As is evident from what we already have said, this argument misconstrues the level of purpose that need be shown under section 1382. Where, as here, unauthorized entry is prohibited by duly promulgated regulations, the only state of mind that section 1382 requires is a purpose to enter. See Parrilla Bonilla, 648 F.2d at 1377; Mowat, 582 F.2d at 1203-04; Floyd, 477 F.2d at 225. Since Maxwell does not dispute that he had such a purpose-nor could he, on this record-his specific reason for trespassing is irrelevant. See Parrilla Bonilla, 648 F.2d at 1377 (explaining that no specific intent to violate the law need be shown to satisfy section 1382); Mowat, 582 F.2d at 1203-04 (similar). Thus, the expert testimony-which Maxwell offered to furnish support for the legitimacy of his specific reason for entering the base-was irrelevant, and the district court acted appropriately in excluding it.
B. The Necessity Defense.
Recall that Maxwell moved, in advance of trial, for leave to present a necessity defense. The district court determined that the defense was unavailable and ordered that Maxwell forgo it at trial. See Maxwell-Anthony, 129 F.Supp.2d at 104-07. Maxwell protests both that ruling and the court's exclusion of expert testimony related to his proposed necessity defense.
We do not gainsay that a criminal defendant has a wide-ranging right to present a defense, In re Oliver, 333 U.S. 257, 273-74 & n. 31, 68 S.Ct. 499, 92 L.Ed. 682 (1948), but this does not give him a right to present irrelevant evidence. Thus, when the proffer in support of an anticipated affirmative defense is insufficient as a matter of law to create a triable issue, a district court may preclude the presentation of that defense entirely. See United States v. Bailey, 444 U.S. 394, 414-15, 100 S.Ct. 624, 62 L.Ed.2d 575 (1980) (finding it “essential” that defendant's proffered evidence on a defense meet a minimum standard as to each element before that defense may be submitted to jury); cf. United States v. Amparo, 961 F.2d 288, 291 (1st Cir.1992) (describing defendant's “entry-level” burden of producing enough evidence to support a finding of duress); United States v. Rodriguez, 858 F.2d 809, 814 (1st Cir.1988) (noting that before a defendant is entitled to a jury instruction on a defense there must be record evidence to support it). That rule obtains when a criminal defendant seeks to present a necessity defense. See United States v. Schoon, 971 F.2d 193, 195 (9th Cir.1991); United States v. Dorrell, 758 F.2d 427, 430 (9th Cir.1985). We review the district court's decision to bar presentation of a specific defense de novo. See Schoon, 971 F.2d at 195.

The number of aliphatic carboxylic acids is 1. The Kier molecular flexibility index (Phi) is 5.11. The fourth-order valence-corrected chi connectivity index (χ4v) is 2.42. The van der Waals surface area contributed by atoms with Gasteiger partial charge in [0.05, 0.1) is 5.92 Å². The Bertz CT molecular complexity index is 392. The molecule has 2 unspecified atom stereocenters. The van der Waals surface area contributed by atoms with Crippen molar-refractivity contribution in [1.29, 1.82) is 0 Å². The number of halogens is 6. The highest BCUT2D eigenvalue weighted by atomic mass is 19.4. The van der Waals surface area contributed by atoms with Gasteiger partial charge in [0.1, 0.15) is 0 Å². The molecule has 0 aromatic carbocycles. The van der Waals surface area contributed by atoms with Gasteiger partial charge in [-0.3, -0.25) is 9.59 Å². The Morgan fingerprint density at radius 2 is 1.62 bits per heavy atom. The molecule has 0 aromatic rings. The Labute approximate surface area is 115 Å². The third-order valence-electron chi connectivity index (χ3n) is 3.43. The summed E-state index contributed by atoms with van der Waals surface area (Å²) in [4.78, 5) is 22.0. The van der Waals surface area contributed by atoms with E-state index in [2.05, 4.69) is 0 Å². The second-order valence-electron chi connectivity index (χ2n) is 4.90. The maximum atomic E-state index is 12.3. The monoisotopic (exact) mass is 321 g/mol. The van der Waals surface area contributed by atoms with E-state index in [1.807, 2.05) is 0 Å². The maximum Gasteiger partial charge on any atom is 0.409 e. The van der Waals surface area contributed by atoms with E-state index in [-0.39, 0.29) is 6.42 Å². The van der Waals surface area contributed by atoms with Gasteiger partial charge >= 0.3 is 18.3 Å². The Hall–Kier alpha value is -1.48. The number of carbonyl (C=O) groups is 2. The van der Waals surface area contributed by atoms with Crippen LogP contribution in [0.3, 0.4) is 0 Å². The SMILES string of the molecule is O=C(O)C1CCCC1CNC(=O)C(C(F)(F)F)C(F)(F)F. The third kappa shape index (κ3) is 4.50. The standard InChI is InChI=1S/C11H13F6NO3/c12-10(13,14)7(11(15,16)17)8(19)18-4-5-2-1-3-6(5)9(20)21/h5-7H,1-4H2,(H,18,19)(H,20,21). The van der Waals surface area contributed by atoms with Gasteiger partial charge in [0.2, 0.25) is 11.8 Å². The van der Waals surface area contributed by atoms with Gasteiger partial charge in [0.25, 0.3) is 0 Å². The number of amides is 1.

Maxwell challenges the legitimacy of this framework in the context of section 1382. His cardinal contention is that such a ruling in limine unconstitutionally renders the statute a “strict liability” offense. This contention mischaracterizes the district court's ruling.
The district court did not hold that affirmative defenses to section 1382 were categorically barred. To the contrary, the court entertained the possibility that a necessity defense could be interposed. It then made a case-specific judgment, examining Maxwell's offer of proof and concluding that it was insufficient to permit him to carry his entry-level burden of adducing competent proof of necessity (and, therefore, that no useful purpose would be served by allowing the assertion of that defense at trial). See Maxwell-Anthony, 129 F.Supp.2d at 104. So viewed, Maxwell's “strict liability” contention is a red herring. The question before us is not whether necessity ever can be a proper defense to a section 1382 charge in the protest context,2 but, rather, whether Maxwell showed that he could muster some evidence of a viable necessity defense. We turn now to that question.
A necessity defense, like other justification defenses, allows a defendant to escape responsibility despite proof that his actions encompassed all the elements of a criminal offense. See United States v. Duclos, 214 F.3d 27, 33 (1st Cir.2000). The necessity defense requires the defendant to show that he (1) was faced with a choice of evils and chose the lesser evil, (2) acted to prevent imminent harm, (3) reasonably anticipated a direct causal relationship between his acts and the harm to be averted, and (4) had no legal alternative but to violate the law. See United States v. Turner, 44 F.3d 900, 902 (10th Cir.1995); Schoon, 971 F.2d at 195.